QBARS - v17n1 Liming Rhododendrons, Part II

Liming Rhododendrons - Part II
Alleyne R. Cook, Vancouver, B.C., Canada

Mr. Barbre's* description of the ordeal to which growing corn is subjected reminds me of a story told to me by a Park Ranger in the Smoky Mountain Park. He had married a girl from Honduras. There according to him they practice true democracy. Every year they shoot their President thus giving everyone a chance at that exalted position. It is probably necessary to watch the soil closely when the corn is growing for it is an annual crop and a greedy one.

*"More on Liming and Azaleas", A.R.S. Bulletin, October 1962.

If corn can be compared to the President of Honduras then a shrub in my estimation may be likened to the British Monarchy. Rather useless, certainly attractive, most convenient to have around, exceedingly durable and always in the best of health. And of all shrubs the rhododendrons are the ones most likely to give the greatest satisfaction for the least amount of trouble.
As far as I am concerned I don't care if the pH of my soil is 2 or 10 provided the shrubs I wish to grow are healthy. That is the only thing that matters and I suspect the only thing that interests most gardeners. If they are not healthy rather than use artificial fertilizer I prefer to use lime. If the plants look healthy and are growing well then why not leave them alone?
We know that the soil of this coast is acid. If this was not so we would not have the Ericaceae plants such as Gaultherias , Arbutus , Arctostaphylos , Cassiope , Phyllodoce , or the native rhododendrons growing here. So why worry what the pH is? What we do not know is what happens to the soil's acidity when anything is added to it. Regardless of whether that substance is lime or peat no one can say just what the new pH reading will be. Yet according to everyone if it is lime, even the lightest dusting, the soil will immediately become alkaline and all the plants will die. How stupid can that be?
Hemlock sawdust is nearly neutral, oak leaves are very acid, if either of these are used on a soil that is moderately acid the soil must change considerably. Peat is a very acid substance; before it can change from mulch and be of value as food it must have nitrogen. But in an acid soil this element is not available so that the addition of lime is the only way of correcting this. What is quite certain is that with few exceptions everything that is used to benefit the plants will be of greater acidity than the original soil and the elements needed by the plants will not be so readily available until some thing releases them. And that something is common agricultural lime. In New Zealand even though I worked for years with Ericaceous plants I never ever heard the term pH mentioned, nor in England. But in both these countries greater attention was paid to the fertility of the soil through digging in stable manures and mulching. As a result the land was in much better condition to receive and grow healthy plants. Yet as I pointed out in my last article the ground in the New Zealand nursery, fertile as it was, responded to a dressing of lime. It should be noted that Mr. Barbre uses 'soil' - any soil regardless of its fertility - and peat. To this he adds an artificial compound. What has he against using leaf mould, stable manure or compost? Or why not use a liquid fertilizer made from any of the above?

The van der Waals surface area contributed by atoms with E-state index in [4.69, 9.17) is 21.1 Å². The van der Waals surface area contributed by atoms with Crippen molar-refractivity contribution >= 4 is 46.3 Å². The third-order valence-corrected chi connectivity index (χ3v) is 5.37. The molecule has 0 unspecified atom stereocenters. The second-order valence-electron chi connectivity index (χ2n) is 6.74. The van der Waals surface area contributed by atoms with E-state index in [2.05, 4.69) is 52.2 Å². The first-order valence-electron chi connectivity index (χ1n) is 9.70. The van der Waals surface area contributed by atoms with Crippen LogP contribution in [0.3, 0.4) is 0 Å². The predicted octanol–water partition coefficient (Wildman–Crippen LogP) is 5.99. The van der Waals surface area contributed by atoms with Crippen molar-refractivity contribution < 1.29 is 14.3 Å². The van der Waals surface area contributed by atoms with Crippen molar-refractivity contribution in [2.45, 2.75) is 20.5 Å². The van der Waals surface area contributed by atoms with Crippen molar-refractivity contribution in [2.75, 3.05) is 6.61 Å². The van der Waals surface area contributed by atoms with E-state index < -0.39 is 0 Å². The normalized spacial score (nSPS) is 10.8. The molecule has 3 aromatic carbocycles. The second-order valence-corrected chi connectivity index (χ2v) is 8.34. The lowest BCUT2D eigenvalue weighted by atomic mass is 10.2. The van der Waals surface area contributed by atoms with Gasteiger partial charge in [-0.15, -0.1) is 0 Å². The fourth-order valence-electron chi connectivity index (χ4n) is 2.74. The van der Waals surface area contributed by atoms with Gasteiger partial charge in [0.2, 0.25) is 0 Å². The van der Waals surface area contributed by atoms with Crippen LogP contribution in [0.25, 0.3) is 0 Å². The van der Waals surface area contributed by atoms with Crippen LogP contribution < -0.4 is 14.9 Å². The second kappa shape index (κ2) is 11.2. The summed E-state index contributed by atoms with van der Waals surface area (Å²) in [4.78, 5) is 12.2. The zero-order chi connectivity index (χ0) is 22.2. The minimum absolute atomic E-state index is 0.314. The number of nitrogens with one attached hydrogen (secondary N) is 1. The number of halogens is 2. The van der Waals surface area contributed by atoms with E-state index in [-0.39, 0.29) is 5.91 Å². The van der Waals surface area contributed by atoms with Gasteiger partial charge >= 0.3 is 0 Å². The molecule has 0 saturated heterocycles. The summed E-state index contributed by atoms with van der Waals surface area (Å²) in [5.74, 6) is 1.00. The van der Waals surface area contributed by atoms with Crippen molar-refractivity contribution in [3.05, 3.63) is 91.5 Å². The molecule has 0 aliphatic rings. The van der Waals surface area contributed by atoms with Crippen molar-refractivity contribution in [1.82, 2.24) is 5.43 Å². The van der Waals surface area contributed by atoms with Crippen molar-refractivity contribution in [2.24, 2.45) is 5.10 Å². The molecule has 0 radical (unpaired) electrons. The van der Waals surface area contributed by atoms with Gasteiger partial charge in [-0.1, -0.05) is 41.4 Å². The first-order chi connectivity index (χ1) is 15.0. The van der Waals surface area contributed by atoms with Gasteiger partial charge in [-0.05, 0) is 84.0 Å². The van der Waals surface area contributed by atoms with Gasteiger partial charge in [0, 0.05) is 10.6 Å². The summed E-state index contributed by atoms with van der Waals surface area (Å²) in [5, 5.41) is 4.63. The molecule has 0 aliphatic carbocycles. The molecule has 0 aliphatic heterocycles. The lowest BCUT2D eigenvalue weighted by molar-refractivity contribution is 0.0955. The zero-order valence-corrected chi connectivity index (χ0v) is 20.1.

Whether the lime or the shade or the move improved Mr. Erdlich's R. 'Loderi King George' I would not say. The plant has improved, it is alive, and it is healthier than it was before. Apart from such habitually anemic plants such as R. 'Pink Pearl', R. 'Britannia', or R. 'Diane', the Loderi group as a rule show yellowing to the foliage to a greater extent than other rhododendrons. That lime can cure this rather than kill shows that lime is indeed a useful medium.
We had the same improvement with a small plant of R. 'Beauty of Littleworth' and a large plant of R. 'Jean Marie Montague'. When these were given to us the foliage was a bright healthy green. They were planted in a recently dug portion of the front lawn where the turf had been buried and the pure sand turned up to the surface. The foliage of both went yellow, not I would think from the absence of any single element but from general starvation. I limed the entire area, the color of the leaves returned to normal and the plants look healthy. Since then we have planted 80 rhododendrons and azaleas in this area and the only one that looks as though it is in distress is a small seedling of R. sinogrande .
This soil is low in fertility, not high in pH and when the former condition is corrected we shall have land that will grow anything. I feel that the dressing of lime released sufficient elements to enable the plants to obtain some of the necessary plant foods.
There is a section of garden writers who claim that lime will poison Ericaceous plants. Their experience I am sure is based on the fact that these plants will not grow in areas of England where free lime is available to plants. Because they do not understand why the plants die they use the word 'poison'. But none of these people have ever tried to lime a plant, at least I have never heard of anyone doing so, it is simply a case of following the leader. I have never killed a rhododendron by liming it and at the present time I don't think it is possible.